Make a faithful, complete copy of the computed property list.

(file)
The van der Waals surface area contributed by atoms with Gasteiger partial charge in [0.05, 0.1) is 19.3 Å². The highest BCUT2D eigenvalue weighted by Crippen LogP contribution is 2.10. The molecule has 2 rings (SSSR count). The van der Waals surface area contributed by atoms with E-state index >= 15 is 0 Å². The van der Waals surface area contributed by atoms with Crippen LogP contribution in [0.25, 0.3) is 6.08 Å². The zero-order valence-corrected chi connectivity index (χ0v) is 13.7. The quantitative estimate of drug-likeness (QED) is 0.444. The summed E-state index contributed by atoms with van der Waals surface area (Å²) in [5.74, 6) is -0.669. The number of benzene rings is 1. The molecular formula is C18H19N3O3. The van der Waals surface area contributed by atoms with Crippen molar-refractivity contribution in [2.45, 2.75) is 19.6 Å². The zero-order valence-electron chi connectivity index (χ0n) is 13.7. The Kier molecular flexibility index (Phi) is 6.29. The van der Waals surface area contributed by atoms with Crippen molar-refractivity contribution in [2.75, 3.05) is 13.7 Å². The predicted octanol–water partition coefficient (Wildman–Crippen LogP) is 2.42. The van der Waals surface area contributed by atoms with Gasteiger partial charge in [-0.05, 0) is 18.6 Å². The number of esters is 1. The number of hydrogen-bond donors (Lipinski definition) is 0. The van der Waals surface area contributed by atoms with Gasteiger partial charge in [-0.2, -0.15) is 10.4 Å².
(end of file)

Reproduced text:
The van der Waals surface area contributed by atoms with Gasteiger partial charge in [0.05, 0.1) is 19.3 Å². The highest BCUT2D eigenvalue weighted by Crippen LogP contribution is 2.10. The molecule has 2 rings (SSSR count). The van der Waals surface area contributed by atoms with E-state index >= 15 is 0 Å². The van der Waals surface area contributed by atoms with Crippen LogP contribution in [0.25, 0.3) is 6.08 Å². The zero-order valence-corrected chi connectivity index (χ0v) is 13.7. The quantitative estimate of drug-likeness (QED) is 0.444. The summed E-state index contributed by atoms with van der Waals surface area (Å²) in [5.74, 6) is -0.669. The number of benzene rings is 1. The molecular formula is C18H19N3O3. The van der Waals surface area contributed by atoms with Crippen molar-refractivity contribution in [2.45, 2.75) is 19.6 Å². The zero-order valence-electron chi connectivity index (χ0n) is 13.7. The Kier molecular flexibility index (Phi) is 6.29. The van der Waals surface area contributed by atoms with Crippen molar-refractivity contribution in [2.75, 3.05) is 13.7 Å². The predicted octanol–water partition coefficient (Wildman–Crippen LogP) is 2.42. The van der Waals surface area contributed by atoms with Gasteiger partial charge in [-0.05, 0) is 18.6 Å². The number of esters is 1. The number of hydrogen-bond donors (Lipinski definition) is 0. The van der Waals surface area contributed by atoms with Gasteiger partial charge in [-0.2, -0.15) is 10.4 Å².